India, Australia education ministers meet, agree to increase research collaborations
Gandhinagar: Union Education Minister Dharmendra Pradhan on Monday met his Australian counterpart Jason Clare and both the countries agreed to increase research collaborations in priority areas including mines and minerals and critical minerals, Pradhan said.
The two countries agreed to have more research in areas of agriculture, mines and minerals, logistics, renewal energy, water management, healthcare and artificial intelligence, and increase student and faculty exchange programmes, dual degree, twin degree, and joint PhD, he said.
The two ministers held discussions at the first Australia-India Education and Skill Council Meeting of the two countries organised in Gujarat capital Gandhinagar.
They also had a bilateral meeting before the event.
Pradhan said the meeting was successful and fruitful.
Agreements between the two countries in the field of collaborative research as well as increasing student and faculty exchange programmes, twin and dual degrees and PhDs, “not only complement each other’s economy and aspiration, but also fulfil global requirements as envisioned by our leader PM Modi, which was the theme of the G20 (hosted by India),” he said.
Pradhan said educational skill was one of the primary and priority areas of discussions between the two countries, and they agreed to identify priority areas and common interests during today’s meeting.
Clare said there is a lot of good work that the two countries can do together in areas that are critically important to both.
He said two Australian universities setting up campuses at GIFT City in Gandhinagar and providing opportunity to Indian students, who cannot afford to go to Australia to pursue higher education, “is an example of us thinking differently and taking our relationship to the next level.”
The consortium agreement announced today shows that what the two countries have agreed already is just the start and there is so much more they can do together, he said.
The Australia-India Education and Skills Council (AIESC), which was earlier Australia-India Education Council (AIEC), is a forum for academia, industry and government to collaborate in deciding major bilateral priorities and collaborative efforts for the coming years.
It was set up in 2011 to provide a strategic direction in the field of education, training and research partnership between the two countries.
“We discussed more cooperation in the areas of research, especially in the area like mines and minerals, and specifically critical minerals,” Pradhan said.
“We are envisioning a new level of service industry in this area, so this collaboration of Australia and India is going to complement our aspirations in a collaborative manner,” he said.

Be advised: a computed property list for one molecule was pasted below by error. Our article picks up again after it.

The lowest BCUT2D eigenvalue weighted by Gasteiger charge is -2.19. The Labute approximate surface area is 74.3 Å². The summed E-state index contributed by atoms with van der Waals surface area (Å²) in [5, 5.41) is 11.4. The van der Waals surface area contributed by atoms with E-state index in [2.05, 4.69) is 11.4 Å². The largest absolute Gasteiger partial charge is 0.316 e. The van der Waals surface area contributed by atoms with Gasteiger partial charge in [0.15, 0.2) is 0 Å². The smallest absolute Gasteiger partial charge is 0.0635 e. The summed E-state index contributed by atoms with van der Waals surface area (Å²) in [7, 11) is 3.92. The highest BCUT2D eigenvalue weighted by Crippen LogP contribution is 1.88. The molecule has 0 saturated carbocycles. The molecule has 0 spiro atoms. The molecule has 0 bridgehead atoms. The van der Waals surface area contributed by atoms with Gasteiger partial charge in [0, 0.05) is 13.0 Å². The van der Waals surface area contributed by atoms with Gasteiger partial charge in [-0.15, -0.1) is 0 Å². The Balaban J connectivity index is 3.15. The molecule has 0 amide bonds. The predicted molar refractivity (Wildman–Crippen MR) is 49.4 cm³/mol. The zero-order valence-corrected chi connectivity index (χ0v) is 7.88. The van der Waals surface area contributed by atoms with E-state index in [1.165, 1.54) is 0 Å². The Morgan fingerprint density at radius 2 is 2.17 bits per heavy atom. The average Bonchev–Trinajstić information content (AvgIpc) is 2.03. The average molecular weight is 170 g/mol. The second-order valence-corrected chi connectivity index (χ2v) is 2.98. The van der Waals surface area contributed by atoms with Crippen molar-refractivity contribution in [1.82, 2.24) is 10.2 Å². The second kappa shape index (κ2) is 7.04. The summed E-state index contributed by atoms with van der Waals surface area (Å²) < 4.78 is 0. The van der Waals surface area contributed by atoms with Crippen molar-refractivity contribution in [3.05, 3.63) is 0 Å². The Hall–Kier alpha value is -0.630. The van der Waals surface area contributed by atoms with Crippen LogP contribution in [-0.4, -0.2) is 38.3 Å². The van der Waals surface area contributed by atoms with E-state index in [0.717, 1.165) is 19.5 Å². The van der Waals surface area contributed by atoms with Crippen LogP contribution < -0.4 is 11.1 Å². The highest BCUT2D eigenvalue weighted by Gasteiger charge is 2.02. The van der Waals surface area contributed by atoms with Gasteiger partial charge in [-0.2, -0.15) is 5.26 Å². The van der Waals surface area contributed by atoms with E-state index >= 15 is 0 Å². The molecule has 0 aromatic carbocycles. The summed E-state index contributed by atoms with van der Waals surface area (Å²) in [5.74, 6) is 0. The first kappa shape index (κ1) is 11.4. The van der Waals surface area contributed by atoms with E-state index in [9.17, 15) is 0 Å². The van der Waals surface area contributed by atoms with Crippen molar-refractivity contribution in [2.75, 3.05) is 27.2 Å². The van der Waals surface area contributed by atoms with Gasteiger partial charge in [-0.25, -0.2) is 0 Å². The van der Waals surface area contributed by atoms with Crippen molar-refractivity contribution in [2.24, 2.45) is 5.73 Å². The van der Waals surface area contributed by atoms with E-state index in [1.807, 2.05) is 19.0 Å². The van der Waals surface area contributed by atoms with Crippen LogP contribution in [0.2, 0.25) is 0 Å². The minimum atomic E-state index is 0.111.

Pradhan said the two countries agreed to have more research in areas of agriculture, mines and minerals, logistics, renewal energy, water management, healthcare and artificial intelligence, and increase student and faculty exchange programmes, dual degree, twin degree, and joint PhD.
“And we all agreed to identify the priority areas from both the sides, which are of common interest,” he said.
Six Australian universities also created a consortium in the area of education and skill development, he informed.
Today, more than 1 lakh Indian students are studying in Australia, and more than 400 tie-ups have been entered between Australian and Indian institutions, Pradhan said.
The government is envisioning a new level of service industry in Gandhinagar and Ahmedabad, and the collaboration between Australia and India will complement the aspirations of the two countries, he said.
Clare told reporters that there are 450 existing research partnerships between Australian and Indian institutions, and four more such agreements were signed on Monday in front of the two ministers, building on the existing ones.
He said he will visit the site of the Australian universities of Deakin and Wollongong at GIFT City in Gandhinagar on Tuesday.
The two universities are being built to provide an opportunity for students in India, he said.
“For many young Indian students who make their way from India to Australia to study, there will always be many who can’t afford to do that. Setting up a campus in India provides an opportunity for Indian students to study in an Australian university in India for half the cost,” he said.
“This is an example of us thinking differently and taking our relationship to the next level,” the Australian minister said.
The consortium agreement announced today is the next step, and it shows that what we have agreed already is just the start and there is so much more that we can do together, he said.
“What Mr Pradhan and we talked about today and he just mentioned is what more we can do in the area of combined research. There is so much good work we can potentially do together in areas that are critically important to both of us,” he said.
Clare said that while Australia is the biggest provider of lithium to the world, India is one of the biggest producers of electric cars.
“What more can we do together, government to government, universities to universities, education sector to education sector, industry to industry collaborating together. One of the big things that can have a meaning today is how we intensify that collaboration in the years ahead,” he added.
Six meetings of AIEC have been held so far, with the working groups comprising lead members of the two countries identifying three priority areas — higher education, research and student mobility; schools; and qualification recognition and quality assurance.